CHESS PROVES A POWERFUL
MOTIVATOR AT PALOLO ELEMENTARY
CINDY ELLEN RUSSELL / CRUSSELL@STARBULLETIN.COM
Albert Lee, 7, watches his opponent, Ski Betiru, 8, make his move during a lunch-hour chess match at Palolo Elementary School. Lee won an individual award at the 2006 Hawaii State Scholastic Chess Championships.
Board of cogitation
A school club inspires kids to keep up with their studies
They don't fit the stereotype of the "nerdy" chess player, these playful children from Palolo's public housing, with worn rubber slippers on their restless feet.
How to participate
What: Chess clinic for students from Palolo Elementary, Jarrett Middle and Kaimuki high schools
Who: Open to players at all levels
When: Saturday, 8 a.m. to noon
Where: Palolo Elementary School cafeteria
» For results of the 2006 Hawaii State Scholastic Championships, visit www.hawaiichess.org.
Even their schoolteachers are new to the game. Four donated chess sets sat on the shelf for a year at Palolo Elementary School because no one knew how to play.
But when Palolo's fledgling chess team entered its first State Scholastic Championship last month, it beat four private schools, including Iolani. Palolo finished fifth out of 13 teams and was the top-ranked public school in the kindergarten-to-sixth-grade division.
And one of their better players, a second-grader, had overslept and missed the competition.
"When you go to the chess tournaments, usually you only find a certain kind of people," said Henrietta Clemons, who runs the club despite being a novice herself. "We have such a different cultural background at Palolo. I've got Micronesians, Vietnamese, Laotians, Samoans, Tongans, and they're all into this game."
Forty-seven kids are in the chess club, up from just a handful when it began less than three years ago. Boys and girls give up their lunch recess to crowd into Clemons' classroom, clustering around checkered boards as their volunteer coach, John Imperial, strains to be heard over the noise of kids outside. At Palolo, 98 percent of students come from low-income families, and few have seen a chess board outside of school.
"I'm surprised how much this game has taken off in this school," said Clemons, coordinator of the Volunteers in Service to America program on campus. "Every day, I have students ask me, 'Can I join the chess club?' The stipulation is the kids have to do their homework. If they miss three times, they're out of the club."
That has proved to be a powerful incentive. Donovan Luafalealo, a hulking 8-year-old whose baggy shorts nearly reach his ankles, used to ignore homework assignments and cause trouble in class. That was before his teacher, Sandy Kanemura, referred him to the chess club. He took to the game right away.
"Now that I came into chess, I'm doing my homework because I want to play chess and they won't let you in if you don't," he said. "I like chess because it's a strategy game and you can win stuff, like trophies."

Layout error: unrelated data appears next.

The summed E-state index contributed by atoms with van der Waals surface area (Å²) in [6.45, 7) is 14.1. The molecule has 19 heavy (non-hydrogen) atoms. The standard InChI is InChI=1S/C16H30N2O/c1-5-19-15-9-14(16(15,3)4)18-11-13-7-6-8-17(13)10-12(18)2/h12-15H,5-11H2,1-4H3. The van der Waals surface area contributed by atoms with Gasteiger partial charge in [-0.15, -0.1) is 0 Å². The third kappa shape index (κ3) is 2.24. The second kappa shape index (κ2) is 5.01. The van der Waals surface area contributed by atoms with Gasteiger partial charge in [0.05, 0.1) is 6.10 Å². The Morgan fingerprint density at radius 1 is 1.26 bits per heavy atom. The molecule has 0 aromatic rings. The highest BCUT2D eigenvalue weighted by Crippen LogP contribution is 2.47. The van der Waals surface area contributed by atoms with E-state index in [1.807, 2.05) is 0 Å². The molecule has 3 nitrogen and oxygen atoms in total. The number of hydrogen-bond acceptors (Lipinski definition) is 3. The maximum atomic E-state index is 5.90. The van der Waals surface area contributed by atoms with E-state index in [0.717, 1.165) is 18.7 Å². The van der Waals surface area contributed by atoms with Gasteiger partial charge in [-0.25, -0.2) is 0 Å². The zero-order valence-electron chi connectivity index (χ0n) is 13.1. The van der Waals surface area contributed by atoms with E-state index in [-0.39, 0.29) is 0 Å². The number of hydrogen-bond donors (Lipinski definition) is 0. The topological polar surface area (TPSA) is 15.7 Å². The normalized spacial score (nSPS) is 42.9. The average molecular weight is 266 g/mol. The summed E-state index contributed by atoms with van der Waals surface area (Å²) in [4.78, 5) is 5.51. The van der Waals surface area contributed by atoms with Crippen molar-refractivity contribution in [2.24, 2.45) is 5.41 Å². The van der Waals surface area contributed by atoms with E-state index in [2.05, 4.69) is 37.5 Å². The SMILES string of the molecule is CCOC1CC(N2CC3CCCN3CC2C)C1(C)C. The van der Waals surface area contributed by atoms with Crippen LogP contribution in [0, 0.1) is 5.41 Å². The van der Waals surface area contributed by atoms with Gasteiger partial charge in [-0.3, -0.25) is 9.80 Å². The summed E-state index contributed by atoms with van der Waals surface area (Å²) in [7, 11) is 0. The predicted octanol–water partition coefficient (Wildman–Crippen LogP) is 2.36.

CINDY ELLEN RUSSELL / CRUSSELL@STARBULLETIN.COM
Palolo Elementary School students converge to play chess during their lunch recess in Henrietta Clemons' classroom. Pictured seated across from their opponents are Chad Asugar, 8, left, Matthew Refalopei, 10, Swarrengen Seooet, 10, Dennis Turnage, 10, and James Rafanan, 10, with Vinh Le, 10, standing.
Kanemura's eyes watered as she talked about the change in her student, crediting Clemons and Imperial. "It's been such a positive motivator for him," she said. "I wanted him to see a different lifestyle, a different way of interacting with people, in a refined manner, following directions. I really feel like chess is going to open up a whole new world for him."
Principal Ruth Silberstein thinks chess could help lift academic performance at the school, which has been sanctioned for low test scores. Chess teaches kids to focus, control their impulses, think several moves ahead, persevere and be good sports. The kids even learn basic algebra, recording the X and Y coordinates of their moves on paper, but it doesn't feel like work to them.
"Chess is fun," said Vinh Le, a soft-spoken 10-year-old. "You use your mind. I feel like it's a really good thing to do."
Imperial, a business consultant, decided to help Palolo's team after he saw them struggle at an earlier tournament. His son Xavier, a Maryknoll student, just won the fourth-grade individual championship. Other volunteers who have helped build Palolo's chess club are Rotarian Andrew Glatzel, Debbie Bocken and Chaminade University student Chelsea Silva.
Palolo did not expect to make a big showing at the state tournament. The students were thrilled when one of their teammates, 7-year-old Albert Lee, got an individual trophy for placing sixth in the Primary Division.
"Our goal was for every player to last at least 20 moves against each of their opponents," Imperial said. "Not only was this goal met, but one of the Palolo students beat the top-ranked player in his age group, many of them played 40-plus move games and some even reached up to 75, 80 moves."
A dozen fifth-graders will move from Palolo to Jarrett Middle School next year, and Jarrett has decided to provide chess next year because of the high interest. To help build the momentum, a chess clinic will be held Saturday at Palolo Elementary for beginning and advanced players from Palolo, Jarrett and Kaimuki High.
Clemons is hoping to welcome a special guest to the event: Colin Rayner, an elderly volunteer at Helping Hands Hawaii who donated the original chess sets to Palolo.
"I would like to have him see the seed that he planted in this school," she said, "and how much it has grown."